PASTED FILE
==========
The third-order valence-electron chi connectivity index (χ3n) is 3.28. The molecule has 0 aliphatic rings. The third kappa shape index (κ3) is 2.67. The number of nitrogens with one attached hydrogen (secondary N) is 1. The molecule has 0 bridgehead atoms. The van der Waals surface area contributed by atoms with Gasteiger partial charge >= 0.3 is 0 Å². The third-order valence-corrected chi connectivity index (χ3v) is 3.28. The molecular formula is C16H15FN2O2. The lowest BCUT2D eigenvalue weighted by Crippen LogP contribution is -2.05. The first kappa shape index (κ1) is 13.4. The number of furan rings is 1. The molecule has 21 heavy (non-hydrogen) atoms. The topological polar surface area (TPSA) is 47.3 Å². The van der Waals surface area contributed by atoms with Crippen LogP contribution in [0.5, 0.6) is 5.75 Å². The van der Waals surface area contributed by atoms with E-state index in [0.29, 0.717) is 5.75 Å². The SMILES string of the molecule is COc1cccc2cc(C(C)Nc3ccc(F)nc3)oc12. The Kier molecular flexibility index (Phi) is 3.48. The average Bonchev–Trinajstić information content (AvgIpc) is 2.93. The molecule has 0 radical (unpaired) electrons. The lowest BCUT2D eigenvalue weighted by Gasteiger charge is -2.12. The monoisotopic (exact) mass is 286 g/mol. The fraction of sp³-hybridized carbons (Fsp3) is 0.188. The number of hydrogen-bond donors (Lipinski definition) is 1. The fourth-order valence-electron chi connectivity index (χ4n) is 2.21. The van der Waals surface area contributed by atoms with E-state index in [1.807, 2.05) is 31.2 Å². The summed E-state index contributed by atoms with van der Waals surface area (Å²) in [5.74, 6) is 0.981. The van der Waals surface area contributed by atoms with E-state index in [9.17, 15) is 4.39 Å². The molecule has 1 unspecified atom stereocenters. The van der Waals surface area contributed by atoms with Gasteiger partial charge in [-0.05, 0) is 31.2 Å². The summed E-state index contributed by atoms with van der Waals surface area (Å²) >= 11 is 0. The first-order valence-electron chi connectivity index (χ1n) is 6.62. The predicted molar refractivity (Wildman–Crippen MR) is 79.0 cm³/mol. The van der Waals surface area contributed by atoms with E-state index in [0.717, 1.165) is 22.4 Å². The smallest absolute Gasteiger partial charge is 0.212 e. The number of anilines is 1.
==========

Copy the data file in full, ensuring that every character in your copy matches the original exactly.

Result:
The third-order valence-electron chi connectivity index (χ3n) is 3.28. The molecule has 0 aliphatic rings. The third kappa shape index (κ3) is 2.67. The number of nitrogens with one attached hydrogen (secondary N) is 1. The molecule has 0 bridgehead atoms. The van der Waals surface area contributed by atoms with Gasteiger partial charge >= 0.3 is 0 Å². The third-order valence-corrected chi connectivity index (χ3v) is 3.28. The molecular formula is C16H15FN2O2. The lowest BCUT2D eigenvalue weighted by Crippen LogP contribution is -2.05. The first kappa shape index (κ1) is 13.4. The number of furan rings is 1. The molecule has 21 heavy (non-hydrogen) atoms. The topological polar surface area (TPSA) is 47.3 Å². The van der Waals surface area contributed by atoms with Crippen LogP contribution in [0.5, 0.6) is 5.75 Å². The van der Waals surface area contributed by atoms with E-state index in [0.29, 0.717) is 5.75 Å². The SMILES string of the molecule is COc1cccc2cc(C(C)Nc3ccc(F)nc3)oc12. The Kier molecular flexibility index (Phi) is 3.48. The average Bonchev–Trinajstić information content (AvgIpc) is 2.93. The molecule has 0 radical (unpaired) electrons. The lowest BCUT2D eigenvalue weighted by Gasteiger charge is -2.12. The monoisotopic (exact) mass is 286 g/mol. The fraction of sp³-hybridized carbons (Fsp3) is 0.188. The number of hydrogen-bond donors (Lipinski definition) is 1. The fourth-order valence-electron chi connectivity index (χ4n) is 2.21. The van der Waals surface area contributed by atoms with E-state index in [1.807, 2.05) is 31.2 Å². The summed E-state index contributed by atoms with van der Waals surface area (Å²) in [5.74, 6) is 0.981. The van der Waals surface area contributed by atoms with E-state index in [9.17, 15) is 4.39 Å². The molecule has 1 unspecified atom stereocenters. The van der Waals surface area contributed by atoms with Gasteiger partial charge in [-0.05, 0) is 31.2 Å². The summed E-state index contributed by atoms with van der Waals surface area (Å²) >= 11 is 0. The first-order valence-electron chi connectivity index (χ1n) is 6.62. The predicted molar refractivity (Wildman–Crippen MR) is 79.0 cm³/mol. The van der Waals surface area contributed by atoms with E-state index in [0.717, 1.165) is 22.4 Å². The smallest absolute Gasteiger partial charge is 0.212 e. The number of anilines is 1.